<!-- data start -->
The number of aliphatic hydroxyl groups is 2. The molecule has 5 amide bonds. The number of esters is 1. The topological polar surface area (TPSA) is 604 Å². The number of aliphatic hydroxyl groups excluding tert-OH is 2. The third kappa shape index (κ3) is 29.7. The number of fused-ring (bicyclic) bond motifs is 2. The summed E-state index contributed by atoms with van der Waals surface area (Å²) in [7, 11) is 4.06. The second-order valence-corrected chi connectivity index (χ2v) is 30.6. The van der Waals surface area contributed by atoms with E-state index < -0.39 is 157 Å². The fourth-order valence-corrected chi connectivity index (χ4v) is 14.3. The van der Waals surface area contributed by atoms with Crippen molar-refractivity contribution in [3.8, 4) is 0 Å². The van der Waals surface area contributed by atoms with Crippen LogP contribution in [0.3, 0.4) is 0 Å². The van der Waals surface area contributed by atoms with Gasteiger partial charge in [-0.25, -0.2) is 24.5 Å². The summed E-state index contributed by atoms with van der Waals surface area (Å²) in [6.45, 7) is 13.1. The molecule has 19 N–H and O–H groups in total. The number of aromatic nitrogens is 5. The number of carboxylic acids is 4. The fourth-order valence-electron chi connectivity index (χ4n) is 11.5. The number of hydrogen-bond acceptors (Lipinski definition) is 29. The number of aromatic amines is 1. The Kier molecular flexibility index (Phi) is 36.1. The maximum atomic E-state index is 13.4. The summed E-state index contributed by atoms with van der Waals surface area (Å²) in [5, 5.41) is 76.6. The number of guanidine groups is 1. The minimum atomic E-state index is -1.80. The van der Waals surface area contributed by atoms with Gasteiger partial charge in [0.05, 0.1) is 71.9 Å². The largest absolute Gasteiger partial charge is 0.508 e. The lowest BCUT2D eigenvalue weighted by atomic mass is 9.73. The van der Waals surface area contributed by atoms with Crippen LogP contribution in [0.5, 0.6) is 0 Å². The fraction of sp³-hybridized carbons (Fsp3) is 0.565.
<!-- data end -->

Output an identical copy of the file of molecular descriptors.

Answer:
The number of aliphatic hydroxyl groups is 2. The molecule has 5 amide bonds. The number of esters is 1. The topological polar surface area (TPSA) is 604 Å². The number of aliphatic hydroxyl groups excluding tert-OH is 2. The third kappa shape index (κ3) is 29.7. The number of fused-ring (bicyclic) bond motifs is 2. The summed E-state index contributed by atoms with van der Waals surface area (Å²) in [7, 11) is 4.06. The second-order valence-corrected chi connectivity index (χ2v) is 30.6. The van der Waals surface area contributed by atoms with E-state index < -0.39 is 157 Å². The fourth-order valence-corrected chi connectivity index (χ4v) is 14.3. The van der Waals surface area contributed by atoms with Crippen molar-refractivity contribution in [3.8, 4) is 0 Å². The van der Waals surface area contributed by atoms with Crippen LogP contribution in [0.3, 0.4) is 0 Å². The van der Waals surface area contributed by atoms with Gasteiger partial charge in [-0.25, -0.2) is 24.5 Å². The summed E-state index contributed by atoms with van der Waals surface area (Å²) in [6.45, 7) is 13.1. The molecule has 19 N–H and O–H groups in total. The number of aromatic nitrogens is 5. The number of carboxylic acids is 4. The fourth-order valence-electron chi connectivity index (χ4n) is 11.5. The number of hydrogen-bond acceptors (Lipinski definition) is 29. The number of aromatic amines is 1. The Kier molecular flexibility index (Phi) is 36.1. The maximum atomic E-state index is 13.4. The summed E-state index contributed by atoms with van der Waals surface area (Å²) in [5, 5.41) is 76.6. The number of guanidine groups is 1. The minimum atomic E-state index is -1.80. The van der Waals surface area contributed by atoms with Gasteiger partial charge in [0.05, 0.1) is 71.9 Å². The largest absolute Gasteiger partial charge is 0.508 e. The lowest BCUT2D eigenvalue weighted by atomic mass is 9.73. The van der Waals surface area contributed by atoms with Crippen LogP contribution in [0.5, 0.6) is 0 Å². The fraction of sp³-hybridized carbons (Fsp3) is 0.565.